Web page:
To celebrate World Poetry Day, we’re going to look at some of the UK’s finest poets and the beautiful locations that inspired them.
Tennyson – The Isle of Wight
Alfred Tennyson often wrote of the natural world. In fact, the longest serving Poet Laureate’s most famous quote describes nature as being “red in tooth and claw.” A visit to the poet’s home on the Isle of Wight, however, reveals a more beautiful side to nature.
It’s easy to see how Tennyson could find so much inspiration in the local geography. There are the sandy cliffs of Alum Bay; the iconic Needles that rise dramatically out of the sea and Tennyson Down, a grassy ridge with spectacular views of Freshwater Bay.
Wordsworth – The Lake District
William Wordsworth was equally inspired by his natural surroundings. In this case it was the evocative landscapes of the Lake District that allowed his equally vivid poetry to flow. And while the Lakes itself is a fitting testament to Wordsworth, there are plenty of places to pay homage to Tennyson’s predecessor as poet laureate.
Dove Cottage in Grasmere is widely considered to be the place where Wordsworth produced his most inspired work. Pay a visit today and you can not only take a tour of the house, but also visit a museum which houses a variety of artefacts linked to the poet.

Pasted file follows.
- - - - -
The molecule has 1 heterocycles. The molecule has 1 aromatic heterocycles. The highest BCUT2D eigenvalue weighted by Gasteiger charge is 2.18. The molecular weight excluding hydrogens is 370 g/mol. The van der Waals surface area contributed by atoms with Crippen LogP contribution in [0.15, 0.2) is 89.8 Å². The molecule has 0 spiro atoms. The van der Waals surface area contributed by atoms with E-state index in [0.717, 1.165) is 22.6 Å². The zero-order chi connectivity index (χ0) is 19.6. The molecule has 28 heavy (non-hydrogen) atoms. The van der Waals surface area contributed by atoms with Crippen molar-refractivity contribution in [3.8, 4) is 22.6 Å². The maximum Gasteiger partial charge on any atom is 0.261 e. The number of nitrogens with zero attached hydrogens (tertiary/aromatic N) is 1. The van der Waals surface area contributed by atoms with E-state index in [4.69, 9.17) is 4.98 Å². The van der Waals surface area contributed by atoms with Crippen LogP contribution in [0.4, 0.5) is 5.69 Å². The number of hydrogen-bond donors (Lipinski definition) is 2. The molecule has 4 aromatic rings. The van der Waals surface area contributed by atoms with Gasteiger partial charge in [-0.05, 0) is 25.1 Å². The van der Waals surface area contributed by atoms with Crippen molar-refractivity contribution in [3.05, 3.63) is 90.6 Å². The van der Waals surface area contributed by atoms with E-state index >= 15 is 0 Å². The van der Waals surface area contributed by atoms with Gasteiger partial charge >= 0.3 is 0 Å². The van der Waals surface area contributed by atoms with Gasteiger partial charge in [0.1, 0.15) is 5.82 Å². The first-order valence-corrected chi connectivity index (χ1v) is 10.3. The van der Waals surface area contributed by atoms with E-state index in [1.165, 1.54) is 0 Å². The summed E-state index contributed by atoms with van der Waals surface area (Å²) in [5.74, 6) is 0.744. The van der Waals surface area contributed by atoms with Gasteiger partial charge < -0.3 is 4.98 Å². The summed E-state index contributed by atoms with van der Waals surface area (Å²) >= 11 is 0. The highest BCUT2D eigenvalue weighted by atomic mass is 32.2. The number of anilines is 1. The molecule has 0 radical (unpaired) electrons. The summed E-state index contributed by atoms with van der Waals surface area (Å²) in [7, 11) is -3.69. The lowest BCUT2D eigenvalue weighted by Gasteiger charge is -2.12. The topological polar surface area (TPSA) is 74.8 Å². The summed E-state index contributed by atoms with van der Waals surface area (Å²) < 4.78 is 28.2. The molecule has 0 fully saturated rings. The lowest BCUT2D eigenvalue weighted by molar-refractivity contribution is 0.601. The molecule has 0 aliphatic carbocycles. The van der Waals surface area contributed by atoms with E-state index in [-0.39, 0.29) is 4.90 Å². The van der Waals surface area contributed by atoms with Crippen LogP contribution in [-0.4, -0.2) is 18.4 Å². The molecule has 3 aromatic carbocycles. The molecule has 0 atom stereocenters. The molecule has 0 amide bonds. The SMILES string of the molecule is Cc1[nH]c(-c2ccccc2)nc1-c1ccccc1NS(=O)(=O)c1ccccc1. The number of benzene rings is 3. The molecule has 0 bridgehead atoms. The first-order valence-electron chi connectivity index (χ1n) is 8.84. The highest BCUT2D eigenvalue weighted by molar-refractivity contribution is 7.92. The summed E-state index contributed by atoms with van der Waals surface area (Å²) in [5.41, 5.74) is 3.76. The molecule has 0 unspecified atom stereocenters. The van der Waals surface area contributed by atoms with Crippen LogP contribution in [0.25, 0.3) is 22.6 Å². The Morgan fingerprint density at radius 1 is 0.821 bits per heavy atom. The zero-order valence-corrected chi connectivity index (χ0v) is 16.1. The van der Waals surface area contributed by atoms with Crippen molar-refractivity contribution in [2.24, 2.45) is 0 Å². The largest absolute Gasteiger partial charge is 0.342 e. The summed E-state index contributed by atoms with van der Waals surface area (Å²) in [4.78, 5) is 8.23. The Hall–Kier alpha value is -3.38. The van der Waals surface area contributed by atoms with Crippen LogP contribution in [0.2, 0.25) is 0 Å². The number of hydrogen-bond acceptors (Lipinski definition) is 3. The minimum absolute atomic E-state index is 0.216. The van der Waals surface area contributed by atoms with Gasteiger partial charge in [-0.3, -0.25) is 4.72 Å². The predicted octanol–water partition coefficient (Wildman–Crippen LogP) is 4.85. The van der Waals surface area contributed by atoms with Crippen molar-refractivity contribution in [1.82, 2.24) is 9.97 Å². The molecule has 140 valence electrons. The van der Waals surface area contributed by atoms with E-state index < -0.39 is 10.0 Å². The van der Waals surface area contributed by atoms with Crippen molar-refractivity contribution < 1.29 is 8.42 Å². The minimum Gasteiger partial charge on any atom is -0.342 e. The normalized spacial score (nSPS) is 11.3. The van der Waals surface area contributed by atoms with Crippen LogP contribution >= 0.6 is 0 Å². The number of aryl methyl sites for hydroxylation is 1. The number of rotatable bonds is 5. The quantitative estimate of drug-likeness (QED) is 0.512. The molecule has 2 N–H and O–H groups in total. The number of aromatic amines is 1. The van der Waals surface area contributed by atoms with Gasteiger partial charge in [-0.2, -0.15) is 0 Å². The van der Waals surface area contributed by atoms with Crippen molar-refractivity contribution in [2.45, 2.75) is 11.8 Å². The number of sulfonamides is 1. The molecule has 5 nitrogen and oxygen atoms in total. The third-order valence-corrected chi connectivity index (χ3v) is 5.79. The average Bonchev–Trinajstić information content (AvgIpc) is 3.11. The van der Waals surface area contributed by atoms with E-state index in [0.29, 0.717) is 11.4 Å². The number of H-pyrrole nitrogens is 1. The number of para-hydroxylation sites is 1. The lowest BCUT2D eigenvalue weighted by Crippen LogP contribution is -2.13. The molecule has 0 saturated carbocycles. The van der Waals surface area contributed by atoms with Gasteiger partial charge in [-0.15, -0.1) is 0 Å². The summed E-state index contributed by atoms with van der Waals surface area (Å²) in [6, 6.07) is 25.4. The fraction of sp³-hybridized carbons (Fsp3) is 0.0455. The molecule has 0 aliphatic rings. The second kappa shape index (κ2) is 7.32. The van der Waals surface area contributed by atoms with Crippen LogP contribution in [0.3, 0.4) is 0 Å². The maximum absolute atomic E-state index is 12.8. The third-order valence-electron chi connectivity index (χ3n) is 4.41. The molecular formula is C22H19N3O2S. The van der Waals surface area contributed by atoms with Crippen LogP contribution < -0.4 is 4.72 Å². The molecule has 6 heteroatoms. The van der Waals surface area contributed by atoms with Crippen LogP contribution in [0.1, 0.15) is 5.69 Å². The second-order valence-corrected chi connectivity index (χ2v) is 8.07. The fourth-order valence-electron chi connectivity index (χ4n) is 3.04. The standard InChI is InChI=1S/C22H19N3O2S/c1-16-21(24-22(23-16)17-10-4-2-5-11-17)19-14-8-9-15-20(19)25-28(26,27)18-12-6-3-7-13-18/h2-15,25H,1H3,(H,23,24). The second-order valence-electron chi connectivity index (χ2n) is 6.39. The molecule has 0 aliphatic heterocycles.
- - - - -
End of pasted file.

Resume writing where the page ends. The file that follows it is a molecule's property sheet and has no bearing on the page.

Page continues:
Robert Burns – Scotland
Burns’ poetry was influenced by – and subsequently influenced – a whole nation. Now internationally celebrated, the ‘Scottish Bard’ is a cultural icon whose life is well worth exploring. Of course it helps that an exploration takes in some of Scotland’s most beautiful locations.
Burns Night is probably one of the best times to visit Scotland if you’re looking for a true measure of the poet’s legacy. The Writer’s Museum in Edinburgh, however, is perhaps better suited for a more personal exploration. There you’ll see a collection of Burns artefacts, including his writing chair.
Lewis Carroll – Oxfordshire
Though better known for Alice in Wonderland, Lewis Carroll was also a renowned poet, specialising in such whimsical ‘nonsense poems’ as Jabberwocky and The Hunting of the Snark. And even though these works have little obvious bearing on reality, the writer’s home of Oxford provided a huge inspiration.
An Oxford boat ride down the Thames allows you to recreate the journey Carroll took when creating Wonderland. Similarly, Christ Church College in Oxford played an equally large part in the author’s life, with many of the subjects he captured in his works still there to see. So if you fancy hunting the snark yourself, you know where to begin!
Do you have your own favourite UK poet? Leave a comment below! If you’d like to continue your tour of the UK’s literary locations then check out our Magical Literary Tour on www.cottages4you.co.uk.